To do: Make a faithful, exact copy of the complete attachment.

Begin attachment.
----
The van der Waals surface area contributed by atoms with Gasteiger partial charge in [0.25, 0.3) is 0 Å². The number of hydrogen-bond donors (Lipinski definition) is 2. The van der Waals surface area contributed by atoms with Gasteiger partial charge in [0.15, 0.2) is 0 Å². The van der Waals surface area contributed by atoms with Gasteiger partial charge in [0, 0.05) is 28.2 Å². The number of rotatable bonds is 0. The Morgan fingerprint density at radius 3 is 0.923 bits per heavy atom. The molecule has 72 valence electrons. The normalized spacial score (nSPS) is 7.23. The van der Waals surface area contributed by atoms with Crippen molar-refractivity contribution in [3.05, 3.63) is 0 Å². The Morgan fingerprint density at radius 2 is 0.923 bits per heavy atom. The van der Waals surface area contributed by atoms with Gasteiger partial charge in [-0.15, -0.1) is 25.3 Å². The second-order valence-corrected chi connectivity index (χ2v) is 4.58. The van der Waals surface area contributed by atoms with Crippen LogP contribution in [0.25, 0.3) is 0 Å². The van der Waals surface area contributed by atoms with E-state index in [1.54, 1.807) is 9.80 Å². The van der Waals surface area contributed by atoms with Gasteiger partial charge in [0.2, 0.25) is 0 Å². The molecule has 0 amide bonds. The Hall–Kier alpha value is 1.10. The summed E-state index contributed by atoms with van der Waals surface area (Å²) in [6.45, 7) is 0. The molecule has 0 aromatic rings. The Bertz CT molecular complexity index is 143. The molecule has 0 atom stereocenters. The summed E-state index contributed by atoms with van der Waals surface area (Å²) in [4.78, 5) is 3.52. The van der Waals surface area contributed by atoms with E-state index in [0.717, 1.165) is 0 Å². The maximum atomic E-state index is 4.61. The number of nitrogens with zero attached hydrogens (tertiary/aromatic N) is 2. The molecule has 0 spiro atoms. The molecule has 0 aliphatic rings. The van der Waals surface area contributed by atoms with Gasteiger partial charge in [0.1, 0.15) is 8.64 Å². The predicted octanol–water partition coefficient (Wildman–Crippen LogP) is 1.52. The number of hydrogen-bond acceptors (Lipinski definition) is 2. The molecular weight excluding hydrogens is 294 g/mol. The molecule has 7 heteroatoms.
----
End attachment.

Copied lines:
The van der Waals surface area contributed by atoms with Gasteiger partial charge in [0.25, 0.3) is 0 Å². The number of hydrogen-bond donors (Lipinski definition) is 2. The van der Waals surface area contributed by atoms with Gasteiger partial charge in [0.15, 0.2) is 0 Å². The van der Waals surface area contributed by atoms with Gasteiger partial charge in [0, 0.05) is 28.2 Å². The number of rotatable bonds is 0. The Morgan fingerprint density at radius 3 is 0.923 bits per heavy atom. The molecule has 72 valence electrons. The normalized spacial score (nSPS) is 7.23. The van der Waals surface area contributed by atoms with Crippen molar-refractivity contribution in [3.05, 3.63) is 0 Å². The Morgan fingerprint density at radius 2 is 0.923 bits per heavy atom. The van der Waals surface area contributed by atoms with Gasteiger partial charge in [-0.15, -0.1) is 25.3 Å². The second-order valence-corrected chi connectivity index (χ2v) is 4.58. The van der Waals surface area contributed by atoms with Crippen LogP contribution in [0.25, 0.3) is 0 Å². The van der Waals surface area contributed by atoms with E-state index in [1.54, 1.807) is 9.80 Å². The van der Waals surface area contributed by atoms with Gasteiger partial charge in [0.2, 0.25) is 0 Å². The molecule has 0 amide bonds. The Hall–Kier alpha value is 1.10. The summed E-state index contributed by atoms with van der Waals surface area (Å²) in [6.45, 7) is 0. The molecule has 0 aromatic rings. The Bertz CT molecular complexity index is 143. The molecule has 0 atom stereocenters. The summed E-state index contributed by atoms with van der Waals surface area (Å²) in [4.78, 5) is 3.52. The van der Waals surface area contributed by atoms with E-state index in [0.717, 1.165) is 0 Å². The maximum atomic E-state index is 4.61. The number of nitrogens with zero attached hydrogens (tertiary/aromatic N) is 2. The molecule has 0 spiro atoms. The molecule has 0 aliphatic rings. The van der Waals surface area contributed by atoms with Gasteiger partial charge in [0.1, 0.15) is 8.64 Å². The predicted octanol–water partition coefficient (Wildman–Crippen LogP) is 1.52. The number of hydrogen-bond acceptors (Lipinski definition) is 2. The molecular weight excluding hydrogens is 294 g/mol. The molecule has 7 heteroatoms.